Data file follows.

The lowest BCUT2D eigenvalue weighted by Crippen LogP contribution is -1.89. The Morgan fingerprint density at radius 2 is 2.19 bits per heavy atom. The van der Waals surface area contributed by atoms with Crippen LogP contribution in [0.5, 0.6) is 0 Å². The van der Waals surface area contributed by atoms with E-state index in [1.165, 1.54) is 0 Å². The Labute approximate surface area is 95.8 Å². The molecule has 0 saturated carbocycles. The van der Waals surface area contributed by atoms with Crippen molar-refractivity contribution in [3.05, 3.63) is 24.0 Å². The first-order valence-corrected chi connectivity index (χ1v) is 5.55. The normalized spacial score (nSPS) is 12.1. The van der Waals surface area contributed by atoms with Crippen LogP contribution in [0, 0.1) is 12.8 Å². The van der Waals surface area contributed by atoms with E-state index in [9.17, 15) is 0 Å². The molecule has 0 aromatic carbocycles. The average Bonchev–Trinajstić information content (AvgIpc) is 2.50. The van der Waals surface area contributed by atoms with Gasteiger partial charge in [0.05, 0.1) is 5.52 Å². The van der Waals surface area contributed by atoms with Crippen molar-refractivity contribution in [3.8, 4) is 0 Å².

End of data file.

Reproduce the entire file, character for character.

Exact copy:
The lowest BCUT2D eigenvalue weighted by Crippen LogP contribution is -1.89. The Morgan fingerprint density at radius 2 is 2.19 bits per heavy atom. The van der Waals surface area contributed by atoms with Crippen LogP contribution in [0.5, 0.6) is 0 Å². The van der Waals surface area contributed by atoms with E-state index in [1.165, 1.54) is 0 Å². The Labute approximate surface area is 95.8 Å². The molecule has 0 saturated carbocycles. The van der Waals surface area contributed by atoms with Crippen molar-refractivity contribution in [3.05, 3.63) is 24.0 Å². The first-order valence-corrected chi connectivity index (χ1v) is 5.55. The normalized spacial score (nSPS) is 12.1. The van der Waals surface area contributed by atoms with Crippen LogP contribution in [0, 0.1) is 12.8 Å². The van der Waals surface area contributed by atoms with E-state index in [9.17, 15) is 0 Å². The molecule has 0 aromatic carbocycles. The average Bonchev–Trinajstić information content (AvgIpc) is 2.50. The van der Waals surface area contributed by atoms with Gasteiger partial charge in [0.05, 0.1) is 5.52 Å². The van der Waals surface area contributed by atoms with Crippen molar-refractivity contribution in [3.8, 4) is 0 Å².